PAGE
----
Thy Father's house, thine [thy] own bright home

Thy Father's house, thine [thy] own bright home

Author: Ray Palmer
Published in 27 hymnals

Printable scores: PDF, Noteworthy Composer
Audio files: MIDI

Full Text

1 Thy Father’s house! Thine own bright home!
And Thou hast there a place for me!
Though yet an exile here I roam,
That distant home by faith I see.

2 I see its domes resplendent glow,
Where beams of God’s own glory fall;
And trees of life immortal grow,
Whose fruits o’erhang the sapphire wall.

3 I know that Thou, who on the tree
Didst deign our mortal guilt to bear,
Will bring Thine own to dwell with Thee,
And waitest to receive me there.

4 Thy love will there array my soul
In Thine own robe of spotless hue;
And I shall gaze while ages roll,
On Thee, with raptures ever new.

5 O welcome day! when Thou my feet
Shalt bring the shining threshold o’er;
A Father’s warm embrace to meet,
And dwell at home for evermore.


Source: The Cyber Hymnal #10731

Author: Ray Palmer

Palmer, Ray, D.D., son of the Hon. Thomas Palmer, a Judge in Rhode Island, was born at Little Compton, Rhode Island, Nov. 12, 1808. His early life was spent at Boston, where he was for some time clerk in a dry-goods store. At Boston he joined the Park Street Congregational Church, then under the pastoral care of Dr. S. E. Dwight. After spending three years at Phillips Academy, Andover, he entered Yale College, New Haven, where he graduated in 1830. In 1835 he became pastor of the Central Congregational Church, Bath, Maine. During his pastorate there he visited Europe in 1847. In 1850 he was appointed to the First Congregational Church, at Albany, New York, and in 1865 Corresponding Secretary to the American Congregational Union, New York. H… Go to person page >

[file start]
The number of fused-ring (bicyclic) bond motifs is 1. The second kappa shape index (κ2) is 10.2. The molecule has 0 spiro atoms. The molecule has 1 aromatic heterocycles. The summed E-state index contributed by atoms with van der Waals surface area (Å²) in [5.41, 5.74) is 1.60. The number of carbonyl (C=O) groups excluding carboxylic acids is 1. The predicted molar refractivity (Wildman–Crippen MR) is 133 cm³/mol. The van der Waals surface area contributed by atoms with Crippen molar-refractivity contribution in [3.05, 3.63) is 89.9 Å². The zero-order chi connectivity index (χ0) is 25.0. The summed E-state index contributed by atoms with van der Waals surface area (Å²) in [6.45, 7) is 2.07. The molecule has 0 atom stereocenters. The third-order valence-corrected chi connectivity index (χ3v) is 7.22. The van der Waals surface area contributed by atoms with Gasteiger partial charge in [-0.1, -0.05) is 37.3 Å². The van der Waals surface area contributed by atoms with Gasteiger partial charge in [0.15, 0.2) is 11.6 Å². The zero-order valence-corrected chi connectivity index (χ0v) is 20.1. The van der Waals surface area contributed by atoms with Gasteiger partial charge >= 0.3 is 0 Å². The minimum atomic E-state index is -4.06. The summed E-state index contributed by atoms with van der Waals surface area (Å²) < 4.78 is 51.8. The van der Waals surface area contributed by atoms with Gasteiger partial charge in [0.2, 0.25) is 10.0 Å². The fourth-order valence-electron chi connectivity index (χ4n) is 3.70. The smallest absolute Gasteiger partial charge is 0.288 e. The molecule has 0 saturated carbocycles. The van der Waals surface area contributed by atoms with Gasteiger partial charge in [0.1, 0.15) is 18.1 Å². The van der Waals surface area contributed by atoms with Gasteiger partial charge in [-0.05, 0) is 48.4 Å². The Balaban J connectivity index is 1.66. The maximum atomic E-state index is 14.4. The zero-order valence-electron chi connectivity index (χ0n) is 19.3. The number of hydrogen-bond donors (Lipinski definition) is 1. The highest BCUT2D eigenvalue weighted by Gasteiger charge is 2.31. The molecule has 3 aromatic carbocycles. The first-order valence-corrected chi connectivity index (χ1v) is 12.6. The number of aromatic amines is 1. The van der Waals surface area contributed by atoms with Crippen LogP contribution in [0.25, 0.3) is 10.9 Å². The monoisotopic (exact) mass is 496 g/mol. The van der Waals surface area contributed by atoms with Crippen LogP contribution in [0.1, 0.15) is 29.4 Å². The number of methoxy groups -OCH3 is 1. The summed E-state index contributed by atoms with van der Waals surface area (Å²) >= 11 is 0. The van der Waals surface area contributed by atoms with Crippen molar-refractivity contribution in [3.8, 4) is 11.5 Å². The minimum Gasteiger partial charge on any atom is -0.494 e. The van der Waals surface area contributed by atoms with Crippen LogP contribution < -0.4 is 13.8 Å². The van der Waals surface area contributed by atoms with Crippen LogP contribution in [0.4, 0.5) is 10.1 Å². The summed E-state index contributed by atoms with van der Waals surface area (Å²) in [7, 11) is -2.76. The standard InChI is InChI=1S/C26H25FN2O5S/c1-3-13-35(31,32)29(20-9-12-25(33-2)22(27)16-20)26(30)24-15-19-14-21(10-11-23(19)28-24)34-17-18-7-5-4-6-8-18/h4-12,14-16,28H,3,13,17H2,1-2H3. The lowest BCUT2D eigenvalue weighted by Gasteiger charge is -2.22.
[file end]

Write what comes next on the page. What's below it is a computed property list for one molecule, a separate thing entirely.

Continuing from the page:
Text Information

First Line: Thy Father's house, thine [thy] own bright home
Author: Ray Palmer

Tune

LOWRY (Root)


DEUS TUORUM MILITUM

DEUS TUORUM MILITUM (sometimes called GRENOBLE) was published in France in the 1753 Grenoble Antiphoner as a setting for the text "Deus tuorum militum" (“The God of Your Soldiers”). One of the finest French diocesan tunes from the eighteenth century, it represents a departure in Roman Catholic h…

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Timeline

Media

The Cyber Hymnal #10731
  • PDF (PDF)
  • Noteworthy Composer Score (NWC)



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